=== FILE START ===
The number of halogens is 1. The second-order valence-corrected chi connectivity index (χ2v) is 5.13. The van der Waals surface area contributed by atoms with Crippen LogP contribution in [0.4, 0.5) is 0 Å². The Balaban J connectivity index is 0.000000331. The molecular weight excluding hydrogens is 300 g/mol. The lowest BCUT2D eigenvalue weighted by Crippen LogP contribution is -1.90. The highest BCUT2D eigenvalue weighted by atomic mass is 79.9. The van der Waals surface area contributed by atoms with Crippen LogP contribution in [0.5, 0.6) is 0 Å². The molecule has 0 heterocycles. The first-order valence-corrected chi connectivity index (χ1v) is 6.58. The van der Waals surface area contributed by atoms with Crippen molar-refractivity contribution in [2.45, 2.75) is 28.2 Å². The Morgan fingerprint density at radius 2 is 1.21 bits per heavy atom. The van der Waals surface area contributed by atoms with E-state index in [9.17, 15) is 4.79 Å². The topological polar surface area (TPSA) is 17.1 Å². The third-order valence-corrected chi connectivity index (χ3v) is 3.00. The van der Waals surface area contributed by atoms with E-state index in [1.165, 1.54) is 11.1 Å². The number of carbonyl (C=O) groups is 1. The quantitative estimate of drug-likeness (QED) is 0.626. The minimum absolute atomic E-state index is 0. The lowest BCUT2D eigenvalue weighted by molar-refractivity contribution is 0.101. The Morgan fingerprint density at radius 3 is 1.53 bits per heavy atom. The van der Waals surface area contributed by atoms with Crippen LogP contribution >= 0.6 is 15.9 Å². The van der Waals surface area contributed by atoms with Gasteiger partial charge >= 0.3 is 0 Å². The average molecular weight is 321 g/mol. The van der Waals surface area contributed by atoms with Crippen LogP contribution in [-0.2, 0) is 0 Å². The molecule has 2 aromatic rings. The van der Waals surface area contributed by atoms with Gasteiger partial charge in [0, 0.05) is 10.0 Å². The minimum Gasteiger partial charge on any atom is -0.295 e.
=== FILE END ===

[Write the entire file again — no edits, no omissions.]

The number of halogens is 1. The second-order valence-corrected chi connectivity index (χ2v) is 5.13. The van der Waals surface area contributed by atoms with Crippen LogP contribution in [0.4, 0.5) is 0 Å². The Balaban J connectivity index is 0.000000331. The molecular weight excluding hydrogens is 300 g/mol. The lowest BCUT2D eigenvalue weighted by Crippen LogP contribution is -1.90. The highest BCUT2D eigenvalue weighted by atomic mass is 79.9. The van der Waals surface area contributed by atoms with Crippen LogP contribution in [0.5, 0.6) is 0 Å². The molecule has 0 heterocycles. The first-order valence-corrected chi connectivity index (χ1v) is 6.58. The van der Waals surface area contributed by atoms with Crippen molar-refractivity contribution in [2.45, 2.75) is 28.2 Å². The Morgan fingerprint density at radius 2 is 1.21 bits per heavy atom. The van der Waals surface area contributed by atoms with E-state index in [9.17, 15) is 4.79 Å². The topological polar surface area (TPSA) is 17.1 Å². The third-order valence-corrected chi connectivity index (χ3v) is 3.00. The van der Waals surface area contributed by atoms with E-state index in [1.165, 1.54) is 11.1 Å². The number of carbonyl (C=O) groups is 1. The quantitative estimate of drug-likeness (QED) is 0.626. The minimum absolute atomic E-state index is 0. The lowest BCUT2D eigenvalue weighted by molar-refractivity contribution is 0.101. The Morgan fingerprint density at radius 3 is 1.53 bits per heavy atom. The van der Waals surface area contributed by atoms with Crippen LogP contribution >= 0.6 is 15.9 Å². The van der Waals surface area contributed by atoms with Gasteiger partial charge >= 0.3 is 0 Å². The average molecular weight is 321 g/mol. The van der Waals surface area contributed by atoms with Crippen LogP contribution in [-0.2, 0) is 0 Å². The molecule has 2 aromatic rings. The van der Waals surface area contributed by atoms with Gasteiger partial charge in [0, 0.05) is 10.0 Å². The minimum Gasteiger partial charge on any atom is -0.295 e.